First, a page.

Policeman gunned down in Thailand


Sun, Jun 20, 2004 - Page 5

Gunmen killed a policeman and a bomb wounded three police officers in Thailand's Muslim south yesterday as Prime Minister Thaksin Shinawatra vowed to crack down on suspected Muslim militants and promised more aid for the region.

Unidentified assailants armed with M-16 automatic rifles shot Muslim policeman Aran Santakor, 31, as he walked to work in the province of Pattani, Major Waiyawit Nopparut at Muang district police station told reporters.

The death is the latest in a wave of violence that has killed more than 250 people since January.

Separately, three policemen were wounded yesterday as they investigated an explosion that partly destroyed a rest house in a park in the neighboring province of Yala.

"A booby trap device exploded at the park at around 11am. Three police officers who were inspecting the scene were injured when a second booby trap exploded five minutes later," Yala Governor Boonyasit Suwannarat said. "We believe it was the work of people who want to cause unrest in southern Thailand."

Despite sending in thousands of troops and promising millions of dollars in development aid, the government has failed to stop the violence in the region, home to a fifth of Thailand's 7.5 million Muslims.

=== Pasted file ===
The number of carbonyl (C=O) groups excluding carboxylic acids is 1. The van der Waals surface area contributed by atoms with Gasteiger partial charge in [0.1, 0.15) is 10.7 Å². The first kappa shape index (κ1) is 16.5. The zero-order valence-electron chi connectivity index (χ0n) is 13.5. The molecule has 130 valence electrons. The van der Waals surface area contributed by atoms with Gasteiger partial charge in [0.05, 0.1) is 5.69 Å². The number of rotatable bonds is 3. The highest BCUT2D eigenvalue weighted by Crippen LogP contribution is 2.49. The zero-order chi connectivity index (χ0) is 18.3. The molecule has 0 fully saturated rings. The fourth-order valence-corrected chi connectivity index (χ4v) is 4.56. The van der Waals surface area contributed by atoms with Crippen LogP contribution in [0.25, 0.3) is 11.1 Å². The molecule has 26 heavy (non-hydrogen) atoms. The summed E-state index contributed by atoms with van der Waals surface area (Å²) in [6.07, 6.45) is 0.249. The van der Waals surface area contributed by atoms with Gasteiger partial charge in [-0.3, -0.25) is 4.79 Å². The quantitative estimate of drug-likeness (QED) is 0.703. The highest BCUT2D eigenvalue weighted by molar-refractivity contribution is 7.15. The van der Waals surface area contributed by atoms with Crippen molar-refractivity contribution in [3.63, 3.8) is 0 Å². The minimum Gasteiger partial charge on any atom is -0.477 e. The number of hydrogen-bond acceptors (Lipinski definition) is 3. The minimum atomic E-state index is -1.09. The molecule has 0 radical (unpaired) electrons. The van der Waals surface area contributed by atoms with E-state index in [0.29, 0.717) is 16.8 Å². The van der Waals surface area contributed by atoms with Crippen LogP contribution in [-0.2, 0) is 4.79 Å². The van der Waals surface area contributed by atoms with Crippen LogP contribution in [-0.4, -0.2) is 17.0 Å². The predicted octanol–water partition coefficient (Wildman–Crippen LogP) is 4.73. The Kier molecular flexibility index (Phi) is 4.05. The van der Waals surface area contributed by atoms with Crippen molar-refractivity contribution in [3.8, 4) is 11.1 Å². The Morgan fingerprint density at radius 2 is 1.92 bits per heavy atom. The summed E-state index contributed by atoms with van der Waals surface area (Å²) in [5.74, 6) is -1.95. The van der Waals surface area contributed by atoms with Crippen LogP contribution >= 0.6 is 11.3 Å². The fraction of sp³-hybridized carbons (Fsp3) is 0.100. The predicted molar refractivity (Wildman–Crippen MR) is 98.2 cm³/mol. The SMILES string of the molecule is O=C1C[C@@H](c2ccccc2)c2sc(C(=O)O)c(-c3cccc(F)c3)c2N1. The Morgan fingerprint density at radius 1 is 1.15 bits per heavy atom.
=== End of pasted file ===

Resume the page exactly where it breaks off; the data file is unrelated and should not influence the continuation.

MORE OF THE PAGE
Thaksin said yesterday his government was working hard to bring peace and development to an area plagued by more than 600 violent incidents in the four southernmost provinces bordering Malaysia since Jan. 4, when gunmen raided an army camp and stole 400 guns, many of them M-16s.

"The government has intensified all development projects. All ministries involved have started implementing their projects," Thaksin said in his weekly radio address.

"Many more projects are to come because I have given an order that within 30 days, they have to be done quickly," he said. "We need to act quickly on many things, including job creation as well as security. It cannot continue like this. It has been very long already."

Thaksin vowed this month to "go on the offensive," giving security forces 30 days to halt the violence, but attacks have persisted.